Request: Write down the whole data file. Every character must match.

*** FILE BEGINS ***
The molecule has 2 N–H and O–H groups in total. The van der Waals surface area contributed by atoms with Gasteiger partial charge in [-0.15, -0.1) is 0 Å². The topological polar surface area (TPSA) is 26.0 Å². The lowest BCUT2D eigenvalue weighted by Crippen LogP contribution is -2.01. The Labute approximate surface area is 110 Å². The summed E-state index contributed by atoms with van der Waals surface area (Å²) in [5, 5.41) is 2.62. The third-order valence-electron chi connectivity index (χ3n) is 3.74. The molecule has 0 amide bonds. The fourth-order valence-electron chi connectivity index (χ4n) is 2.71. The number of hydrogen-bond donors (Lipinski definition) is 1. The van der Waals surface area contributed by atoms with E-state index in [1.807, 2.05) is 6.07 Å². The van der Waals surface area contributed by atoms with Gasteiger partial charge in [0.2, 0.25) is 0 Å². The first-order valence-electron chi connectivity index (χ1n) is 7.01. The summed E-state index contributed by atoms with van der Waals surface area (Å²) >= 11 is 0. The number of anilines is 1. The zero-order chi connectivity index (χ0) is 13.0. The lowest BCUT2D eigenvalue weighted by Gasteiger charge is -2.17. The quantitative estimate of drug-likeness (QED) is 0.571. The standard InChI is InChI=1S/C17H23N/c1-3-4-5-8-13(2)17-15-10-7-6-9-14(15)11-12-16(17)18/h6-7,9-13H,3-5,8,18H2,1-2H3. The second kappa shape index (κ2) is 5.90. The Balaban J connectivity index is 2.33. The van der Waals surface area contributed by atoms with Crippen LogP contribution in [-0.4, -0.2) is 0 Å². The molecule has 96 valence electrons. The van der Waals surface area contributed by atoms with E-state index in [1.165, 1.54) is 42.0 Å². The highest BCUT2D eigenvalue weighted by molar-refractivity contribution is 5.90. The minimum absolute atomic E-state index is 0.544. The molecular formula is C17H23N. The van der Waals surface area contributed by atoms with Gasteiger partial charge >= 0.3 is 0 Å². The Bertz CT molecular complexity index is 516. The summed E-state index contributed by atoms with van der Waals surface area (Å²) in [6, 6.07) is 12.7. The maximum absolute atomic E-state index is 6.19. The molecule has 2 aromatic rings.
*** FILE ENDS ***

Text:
The molecule has 2 N–H and O–H groups in total. The van der Waals surface area contributed by atoms with Gasteiger partial charge in [-0.15, -0.1) is 0 Å². The topological polar surface area (TPSA) is 26.0 Å². The lowest BCUT2D eigenvalue weighted by Crippen LogP contribution is -2.01. The Labute approximate surface area is 110 Å². The summed E-state index contributed by atoms with van der Waals surface area (Å²) in [5, 5.41) is 2.62. The third-order valence-electron chi connectivity index (χ3n) is 3.74. The molecule has 0 amide bonds. The fourth-order valence-electron chi connectivity index (χ4n) is 2.71. The number of hydrogen-bond donors (Lipinski definition) is 1. The van der Waals surface area contributed by atoms with E-state index in [1.807, 2.05) is 6.07 Å². The van der Waals surface area contributed by atoms with Gasteiger partial charge in [0.2, 0.25) is 0 Å². The first-order valence-electron chi connectivity index (χ1n) is 7.01. The summed E-state index contributed by atoms with van der Waals surface area (Å²) >= 11 is 0. The number of anilines is 1. The zero-order chi connectivity index (χ0) is 13.0. The lowest BCUT2D eigenvalue weighted by Gasteiger charge is -2.17. The quantitative estimate of drug-likeness (QED) is 0.571. The standard InChI is InChI=1S/C17H23N/c1-3-4-5-8-13(2)17-15-10-7-6-9-14(15)11-12-16(17)18/h6-7,9-13H,3-5,8,18H2,1-2H3. The second kappa shape index (κ2) is 5.90. The Balaban J connectivity index is 2.33. The van der Waals surface area contributed by atoms with Crippen LogP contribution in [-0.4, -0.2) is 0 Å². The molecule has 96 valence electrons. The van der Waals surface area contributed by atoms with E-state index in [1.165, 1.54) is 42.0 Å². The highest BCUT2D eigenvalue weighted by molar-refractivity contribution is 5.90. The minimum absolute atomic E-state index is 0.544. The molecular formula is C17H23N. The van der Waals surface area contributed by atoms with Gasteiger partial charge >= 0.3 is 0 Å². The Bertz CT molecular complexity index is 516. The summed E-state index contributed by atoms with van der Waals surface area (Å²) in [6, 6.07) is 12.7. The maximum absolute atomic E-state index is 6.19. The molecule has 2 aromatic rings.